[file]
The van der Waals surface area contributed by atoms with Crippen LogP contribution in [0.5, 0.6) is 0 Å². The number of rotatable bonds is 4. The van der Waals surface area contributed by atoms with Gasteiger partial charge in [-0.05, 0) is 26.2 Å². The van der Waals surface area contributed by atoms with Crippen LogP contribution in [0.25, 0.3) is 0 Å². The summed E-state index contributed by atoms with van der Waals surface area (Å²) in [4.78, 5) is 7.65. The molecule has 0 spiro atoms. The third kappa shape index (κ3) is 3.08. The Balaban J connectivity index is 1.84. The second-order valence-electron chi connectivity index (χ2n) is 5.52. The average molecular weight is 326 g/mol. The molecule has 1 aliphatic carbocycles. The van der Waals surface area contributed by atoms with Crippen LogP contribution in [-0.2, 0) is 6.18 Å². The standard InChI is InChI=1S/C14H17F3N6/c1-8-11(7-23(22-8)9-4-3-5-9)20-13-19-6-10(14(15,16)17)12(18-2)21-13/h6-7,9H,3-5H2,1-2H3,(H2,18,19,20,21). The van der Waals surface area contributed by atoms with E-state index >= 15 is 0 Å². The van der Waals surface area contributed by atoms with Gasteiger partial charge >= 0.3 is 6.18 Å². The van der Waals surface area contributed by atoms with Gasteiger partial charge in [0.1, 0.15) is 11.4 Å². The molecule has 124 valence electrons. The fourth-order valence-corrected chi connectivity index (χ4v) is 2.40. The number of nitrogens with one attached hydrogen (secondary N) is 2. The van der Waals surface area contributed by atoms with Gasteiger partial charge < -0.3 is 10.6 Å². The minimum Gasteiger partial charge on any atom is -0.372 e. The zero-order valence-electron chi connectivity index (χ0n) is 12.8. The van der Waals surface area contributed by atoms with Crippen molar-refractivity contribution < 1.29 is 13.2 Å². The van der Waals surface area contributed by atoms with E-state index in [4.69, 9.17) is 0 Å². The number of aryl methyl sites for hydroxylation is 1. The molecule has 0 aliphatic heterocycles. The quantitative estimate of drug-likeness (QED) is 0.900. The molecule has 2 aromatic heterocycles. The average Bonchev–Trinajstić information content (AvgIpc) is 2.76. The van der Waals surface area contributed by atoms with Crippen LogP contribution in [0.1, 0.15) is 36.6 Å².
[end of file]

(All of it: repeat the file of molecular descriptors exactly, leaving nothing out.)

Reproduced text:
The van der Waals surface area contributed by atoms with Crippen LogP contribution in [0.5, 0.6) is 0 Å². The number of rotatable bonds is 4. The van der Waals surface area contributed by atoms with Gasteiger partial charge in [-0.05, 0) is 26.2 Å². The van der Waals surface area contributed by atoms with Crippen LogP contribution in [0.25, 0.3) is 0 Å². The summed E-state index contributed by atoms with van der Waals surface area (Å²) in [4.78, 5) is 7.65. The molecule has 0 spiro atoms. The third kappa shape index (κ3) is 3.08. The Balaban J connectivity index is 1.84. The second-order valence-electron chi connectivity index (χ2n) is 5.52. The average molecular weight is 326 g/mol. The molecule has 1 aliphatic carbocycles. The van der Waals surface area contributed by atoms with Crippen LogP contribution in [-0.2, 0) is 6.18 Å². The standard InChI is InChI=1S/C14H17F3N6/c1-8-11(7-23(22-8)9-4-3-5-9)20-13-19-6-10(14(15,16)17)12(18-2)21-13/h6-7,9H,3-5H2,1-2H3,(H2,18,19,20,21). The van der Waals surface area contributed by atoms with E-state index >= 15 is 0 Å². The van der Waals surface area contributed by atoms with Gasteiger partial charge >= 0.3 is 6.18 Å². The van der Waals surface area contributed by atoms with Gasteiger partial charge in [0.1, 0.15) is 11.4 Å². The molecule has 124 valence electrons. The fourth-order valence-corrected chi connectivity index (χ4v) is 2.40. The number of nitrogens with one attached hydrogen (secondary N) is 2. The van der Waals surface area contributed by atoms with Gasteiger partial charge < -0.3 is 10.6 Å². The minimum Gasteiger partial charge on any atom is -0.372 e. The zero-order valence-electron chi connectivity index (χ0n) is 12.8. The van der Waals surface area contributed by atoms with Crippen molar-refractivity contribution < 1.29 is 13.2 Å². The van der Waals surface area contributed by atoms with E-state index in [4.69, 9.17) is 0 Å². The number of aryl methyl sites for hydroxylation is 1. The molecule has 0 aliphatic heterocycles. The quantitative estimate of drug-likeness (QED) is 0.900. The molecule has 2 aromatic heterocycles. The average Bonchev–Trinajstić information content (AvgIpc) is 2.76. The van der Waals surface area contributed by atoms with Crippen LogP contribution in [0.1, 0.15) is 36.6 Å².